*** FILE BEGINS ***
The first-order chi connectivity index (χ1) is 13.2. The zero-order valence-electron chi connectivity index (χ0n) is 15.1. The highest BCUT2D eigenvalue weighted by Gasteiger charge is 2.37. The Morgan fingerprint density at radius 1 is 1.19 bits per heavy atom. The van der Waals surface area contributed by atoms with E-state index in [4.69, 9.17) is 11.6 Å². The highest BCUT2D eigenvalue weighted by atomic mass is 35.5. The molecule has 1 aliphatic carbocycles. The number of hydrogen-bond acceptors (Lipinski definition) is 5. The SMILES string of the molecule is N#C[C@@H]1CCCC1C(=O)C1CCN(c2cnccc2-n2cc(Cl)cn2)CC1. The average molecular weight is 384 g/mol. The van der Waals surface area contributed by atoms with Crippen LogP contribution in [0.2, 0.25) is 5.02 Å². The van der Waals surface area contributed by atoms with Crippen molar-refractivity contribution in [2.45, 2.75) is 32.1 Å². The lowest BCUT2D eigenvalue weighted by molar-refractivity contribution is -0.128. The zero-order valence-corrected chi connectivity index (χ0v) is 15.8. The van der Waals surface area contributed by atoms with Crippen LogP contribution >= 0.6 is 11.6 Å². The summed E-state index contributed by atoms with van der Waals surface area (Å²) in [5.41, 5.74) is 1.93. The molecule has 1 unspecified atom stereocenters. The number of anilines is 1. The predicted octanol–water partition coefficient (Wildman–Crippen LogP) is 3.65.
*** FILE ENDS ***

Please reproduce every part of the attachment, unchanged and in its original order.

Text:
The first-order chi connectivity index (χ1) is 13.2. The zero-order valence-electron chi connectivity index (χ0n) is 15.1. The highest BCUT2D eigenvalue weighted by Gasteiger charge is 2.37. The Morgan fingerprint density at radius 1 is 1.19 bits per heavy atom. The van der Waals surface area contributed by atoms with E-state index in [4.69, 9.17) is 11.6 Å². The highest BCUT2D eigenvalue weighted by atomic mass is 35.5. The molecule has 1 aliphatic carbocycles. The number of hydrogen-bond acceptors (Lipinski definition) is 5. The SMILES string of the molecule is N#C[C@@H]1CCCC1C(=O)C1CCN(c2cnccc2-n2cc(Cl)cn2)CC1. The average molecular weight is 384 g/mol. The van der Waals surface area contributed by atoms with Crippen LogP contribution in [0.2, 0.25) is 5.02 Å². The van der Waals surface area contributed by atoms with Crippen molar-refractivity contribution in [2.45, 2.75) is 32.1 Å². The lowest BCUT2D eigenvalue weighted by molar-refractivity contribution is -0.128. The zero-order valence-corrected chi connectivity index (χ0v) is 15.8. The van der Waals surface area contributed by atoms with Crippen LogP contribution >= 0.6 is 11.6 Å². The summed E-state index contributed by atoms with van der Waals surface area (Å²) in [5.41, 5.74) is 1.93. The molecule has 1 unspecified atom stereocenters. The number of anilines is 1. The predicted octanol–water partition coefficient (Wildman–Crippen LogP) is 3.65.